Marie Grassman

Marie Grassman’s license plate reads: “2D CHNCE.”

It’s a perfect message for her silver Chevy cruiser, because in a dramatic turn of events more than a decade ago, Marie nearly died. It’s frankly a miracle that she didn’t. And so now, “I see life as a gift,” she said. “Every day.”

Here was Marie’s life before her second chance: A happy childhood in Houston, Texas, the daughter of a furniture store credit manager who also moonlighted as a lay Methodist preacher. Long family road trips: “Daddy’s idea of vacation was to see how many miles he could put on the car.”

Big Sunday dinners featuring her mother’s specialty, roast leg of lamb. College days in Austin at the University of Texas. Marriage to a future Air Force officer named Mike, a fellow from the neighborhood she met through friends. The birth of a son and two daughters before she was 27, and a life spent packing and unpacking as the family moved from state to state for Mike’s various assignments.

And then the life she knew started to unravel. Her marriage fell apart. Her children were grown, and she was alone.

She took a job in a flower shop. She licked her wounds and tried to figure out her next steps. And one day, she offered to house- and dog-sit for a friend. It was a stucco house with a metal roof in the hill country of central Texas.

Marie was getting ready to take a shower in the upstairs bathroom. The Old English Mastiff named Boomer, whom Marie was charged with caring for, nudged his way into the bathroom. “I thought, this is odd,” Marie said. “He usually just sleeps under the kitchen table downstairs.” Marie poked her head out of the door.

What happened next took place over a matter of seconds.

The ceiling erupted in flames. It was white hot and a “crinkly” sounding fire, Marie said—electrical in origin. From the top of the stairs, Marie could see that thick, black smoke had already filled the first floor. She could feel poisonous air filling her lungs, the result of burning insulation, paint and wiring.
The dog tried the stairs, and his body was discovered later.

Something told Marie not to bother.

“I knew there was no way out. And I also knew I couldn’t panic. I suddenly felt so calm and peaceful and so loved. I truly was not alone. I was taken into the bathroom.”

She closed the door to this windowless interior room and stuffed a towel under the door. She wet a washcloth, put it over her face, and fell to the floor. She happened to have a cordless telephone with her, and she called 911.

A neighbor, an off-duty firefighter, heard the call over his radio. He broke the door down before the trucks even arrived. He said later that no flames were visible from the street; it wasn’t until he entered the house that it was obvious the place was engulfed.

The next thing Marie remembers, it was two months later, and she was lying in a bed at Brooke Army Medical Center in San Antonio.

When she regained consciousness, she thought her limbs were being restrained because they were so weak; she couldn’t move them at all. In truth, the injuries and treatments she’d received during that period seems endless.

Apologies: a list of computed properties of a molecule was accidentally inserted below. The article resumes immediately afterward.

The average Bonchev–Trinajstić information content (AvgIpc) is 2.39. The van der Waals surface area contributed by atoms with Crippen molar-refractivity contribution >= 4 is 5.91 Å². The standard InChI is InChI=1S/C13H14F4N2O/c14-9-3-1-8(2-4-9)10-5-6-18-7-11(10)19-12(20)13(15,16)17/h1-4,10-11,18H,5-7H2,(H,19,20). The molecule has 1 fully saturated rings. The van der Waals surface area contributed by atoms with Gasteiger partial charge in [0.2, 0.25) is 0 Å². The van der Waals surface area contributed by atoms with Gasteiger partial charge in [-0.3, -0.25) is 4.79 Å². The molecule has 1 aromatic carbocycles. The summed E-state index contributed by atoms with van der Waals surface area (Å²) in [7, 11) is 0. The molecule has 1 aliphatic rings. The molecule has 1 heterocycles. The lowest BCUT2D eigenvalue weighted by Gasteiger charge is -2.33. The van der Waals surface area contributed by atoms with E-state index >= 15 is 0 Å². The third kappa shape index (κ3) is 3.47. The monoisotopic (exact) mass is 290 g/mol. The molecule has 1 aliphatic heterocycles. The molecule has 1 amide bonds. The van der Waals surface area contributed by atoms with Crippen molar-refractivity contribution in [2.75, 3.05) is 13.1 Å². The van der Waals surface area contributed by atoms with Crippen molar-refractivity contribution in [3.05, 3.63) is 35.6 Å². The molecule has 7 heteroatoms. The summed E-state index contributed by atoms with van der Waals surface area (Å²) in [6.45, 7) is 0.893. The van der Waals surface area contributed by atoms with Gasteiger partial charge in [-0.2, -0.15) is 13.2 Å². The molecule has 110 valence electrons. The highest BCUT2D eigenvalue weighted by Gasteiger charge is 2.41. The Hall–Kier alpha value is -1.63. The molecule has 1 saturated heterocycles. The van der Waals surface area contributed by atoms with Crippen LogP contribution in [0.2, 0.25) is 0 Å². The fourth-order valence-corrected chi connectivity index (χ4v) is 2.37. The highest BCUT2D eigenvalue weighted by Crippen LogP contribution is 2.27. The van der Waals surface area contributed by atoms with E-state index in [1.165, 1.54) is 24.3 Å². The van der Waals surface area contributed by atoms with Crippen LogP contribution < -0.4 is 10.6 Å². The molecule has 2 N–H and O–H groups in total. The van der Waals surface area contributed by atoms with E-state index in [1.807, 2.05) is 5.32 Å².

She’d sustained burns on her shoulders, leg and face. She had had four surgeries on her left leg, and came very close to losing it. She’d had a golf ball-sized clot in her arm and another in her lung. Her kidneys quit twice.

Her heart stopped beating several times, once for three minutes. So really, she did die, she says, for a few moments. And while she doesn’t remember anything about that 2-month stretch she lost, she does remember something about that near-death time. She saw a forest. A clearing. A welcoming tree surrounded by the brightest light she’d ever experienced.

And then, her son’s voice: “Welcome back, Mom.’”

It took many days and painful therapies before Marie could return home. And life hasn’t been easy since. Marie was extremely active and physically fit before the fire—running, swimming and dancing routinely. Now, she gets pneumonia at least once a year, and her energy isn’t what it used to be.
But: “I really have a different way of looking at my life,” she said. “Before, I think I felt entitled. I think we all have a little bit of that in us. We feel like of course we should have this life.

“Not me. I don’t worry about the little stuff the way I used to. It’s people that are important. I’m not going to stay home and clean my house and do laundry if I can go somewhere and be with people.”

That translates into her ministry at BPC, a place she joined soon after moving to Virginia to be closer to her daughter. She helped create and operates the “tea ministry,” which means she makes high tea—complete with china cups, finger sandwiches and cream-topped scones—for dozens of church members each year. It’s a way to bring light into their lives, Marie said, something she feels called to do in a renewed way.

“Sometimes God speaks to us through a disaster,” she said. “So in a way, I don’t think of the fire as a bad thing. It got my attention. I have a different way of looking at my life.”